Losing Henry: Relieving His Pain
Suffering from numerous ailments for longer than I can easily recall, all of a sudden Henry was sick. Yes, s-i-c-k as in time-to-call-the-doctor sick.
Indoors and out, he could move at times, I’d watch Henry just stand immobile while staring at the ground. I do not exaggerate to say he- and I- could endure this trance-like stage for hours. I imagine I was relieved to see it end and see him come in and stretch out on the carpet by the door.
He had to be dying. I called the good Dr. Bache who came as soon as his last patients departed. That’s a good half hour drive. He hadn’t asked for directions, but I’m really not used to all the wonders of GPS. Even my friends have gotten lost trying to find me.
Feverish, though having a strong heartbeat and good lungs, Henry was bundled up by the good doctor for their trip back to his hospital.
I’m told Henry was on his feet and curious to inspect his strange digs by the time they arrived. He was certainly as good as “new” when I came to pick him up the following day.
If only that good-as-new could have lasted.
Three more “episodes” followed in the next few weeks, always succeeded by a better “normal.” Only, except for minor times (I recall his racing in a circle exuberantly, a celebration of spring perhaps — ONCE), Henry was losing his appetite as the fevers returned. He vastly preferred to sleep in the coolest spots, not difficult in this April.
Still, I could see the differences. He might set out with me for the papers but generally came only partway, if at all. One time I handed him one of the newspapers and he dropped it on the ground and walked away. Sadly I understood.
Once, when I returned, he stuck his nose out the door to greet me — as far as that enthusiasm unfortunately went. Goodness. Don’t we all know what it’s like to feel sick? And Henry was definitely sick.
So many words. So many very sad words. And, for my steady readers, an explanation I have failed to provide. When I began having these writings published I want to protect my privacy so was permitted to write under my maiden name. Private dogs as well: Harley became “Major” and Henry was thus “Minor.” That was undoubtedly the only lesser thing about him.
I have started this the day following his demise. I am guilt-ridden as I question — every waking moment and then waking in the middle of the night to question again — if I did the right thing. Did I act prematurely? He could have been given more medicines and treated at the hospital or sent home for me to care. I’d give anything to have him here right now beside me, sleeping at my feet if not under the desk, one of his special spots when I was at the computer. The doctor and I might have given him extra days . . . maybe.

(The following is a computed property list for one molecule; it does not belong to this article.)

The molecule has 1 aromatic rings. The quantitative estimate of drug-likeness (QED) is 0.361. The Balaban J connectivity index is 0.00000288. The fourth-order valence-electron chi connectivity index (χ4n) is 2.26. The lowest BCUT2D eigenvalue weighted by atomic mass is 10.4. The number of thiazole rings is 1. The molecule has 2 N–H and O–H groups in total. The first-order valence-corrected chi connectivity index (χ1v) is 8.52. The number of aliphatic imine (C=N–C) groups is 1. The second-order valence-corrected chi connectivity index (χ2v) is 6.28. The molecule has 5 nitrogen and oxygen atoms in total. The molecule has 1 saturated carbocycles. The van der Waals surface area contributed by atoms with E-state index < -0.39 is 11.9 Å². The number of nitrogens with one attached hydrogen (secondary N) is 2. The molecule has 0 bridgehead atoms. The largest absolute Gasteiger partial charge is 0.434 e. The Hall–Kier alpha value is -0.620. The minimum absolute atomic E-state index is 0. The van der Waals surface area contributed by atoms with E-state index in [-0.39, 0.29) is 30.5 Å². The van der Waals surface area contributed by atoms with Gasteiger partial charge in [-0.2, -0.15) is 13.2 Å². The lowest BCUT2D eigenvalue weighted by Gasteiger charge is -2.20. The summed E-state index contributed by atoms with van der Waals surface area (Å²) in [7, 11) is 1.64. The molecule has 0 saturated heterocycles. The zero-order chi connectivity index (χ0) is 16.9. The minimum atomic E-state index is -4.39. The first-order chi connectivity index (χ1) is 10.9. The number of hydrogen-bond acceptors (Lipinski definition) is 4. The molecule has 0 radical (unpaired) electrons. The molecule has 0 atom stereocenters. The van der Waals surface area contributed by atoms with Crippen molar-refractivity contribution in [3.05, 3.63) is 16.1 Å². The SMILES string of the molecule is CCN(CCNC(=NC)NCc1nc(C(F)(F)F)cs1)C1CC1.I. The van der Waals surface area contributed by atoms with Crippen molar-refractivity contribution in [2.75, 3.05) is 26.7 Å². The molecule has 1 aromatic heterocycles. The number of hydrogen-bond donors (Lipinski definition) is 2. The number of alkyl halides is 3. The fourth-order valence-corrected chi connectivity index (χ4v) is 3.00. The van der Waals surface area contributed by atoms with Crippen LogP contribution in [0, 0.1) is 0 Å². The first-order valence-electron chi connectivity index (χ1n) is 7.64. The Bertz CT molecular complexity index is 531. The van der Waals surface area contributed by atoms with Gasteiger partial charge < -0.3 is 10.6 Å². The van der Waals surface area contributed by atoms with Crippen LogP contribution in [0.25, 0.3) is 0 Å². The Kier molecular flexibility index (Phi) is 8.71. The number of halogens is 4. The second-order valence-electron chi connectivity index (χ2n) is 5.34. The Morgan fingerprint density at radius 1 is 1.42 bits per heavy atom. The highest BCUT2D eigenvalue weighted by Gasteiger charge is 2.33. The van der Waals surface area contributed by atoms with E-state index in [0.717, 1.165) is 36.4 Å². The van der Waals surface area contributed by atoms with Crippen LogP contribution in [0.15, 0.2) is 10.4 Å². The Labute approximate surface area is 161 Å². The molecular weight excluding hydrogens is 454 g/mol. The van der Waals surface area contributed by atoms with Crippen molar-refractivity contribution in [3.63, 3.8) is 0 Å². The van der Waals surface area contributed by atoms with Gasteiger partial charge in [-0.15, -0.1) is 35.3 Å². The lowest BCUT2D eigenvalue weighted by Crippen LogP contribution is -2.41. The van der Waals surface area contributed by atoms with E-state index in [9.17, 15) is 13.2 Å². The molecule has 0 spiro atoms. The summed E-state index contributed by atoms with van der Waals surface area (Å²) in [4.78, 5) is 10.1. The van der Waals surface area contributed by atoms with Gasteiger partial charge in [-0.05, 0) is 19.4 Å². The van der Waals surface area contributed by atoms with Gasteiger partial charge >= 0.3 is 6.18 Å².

The worst pain of all is acknowledging my guilt for so badly wanting another dog. Henry wouldn’t have minded. Henry never did. One sniff and a tail wag and any resident or visitor was forever ignored. I had hoped a newcomer could learn part of the ropes by spending time with Henry. Only that’s as far as it went for I knew Henry needed me and all of me.
Henry grew dependent on me. He clung to me. I had to be here for him — and was. He got all of my love and much of my attention. That continued even when he had very little left to give anyone. Like me.
I asked for autopsy and pathology reports and prayed something there would justify my decision. Until then I continued to suffer.
So many reminders — the eye drops on the table. Henry needed twelve each day and eagerly volunteered, knowing a treat would always follow. He eyed the largest piece of bread on my breakfast plate — and always got it. I still slice a banana into pieces, one third for Henry, at lunch. And who’s here now to clean the leftovers off my plates?
The results of the autopsy and pathology reports said he had an “intestinal perforation with ultimately intestinal lymphoma so cancer of the intestine, specifically lymphoma, specifically of that spot where the rupture was, as well as an adjoining lymph node so both of those ares showed the actual cancer.” I’ve done enough checking to know that, while he walked and ate voraciously (he was given treats when the end was clear), Henry had to be in exceptional pain.
Knowing at last I did the right thing doesn’t relieve the emptiness I feel now.
Susan Crossett has lived outside Cassadaga for more than 20 years. A lifetime of writing led to these columns as well as two novels. Her Reason for Being was published in 2008 with Love in Three Acts following in 2014. Both novels are now available at Lakewood’s Off the Beaten Path bookstore. Information on all the Musings, her books and the author may be found at Susancrossett.com.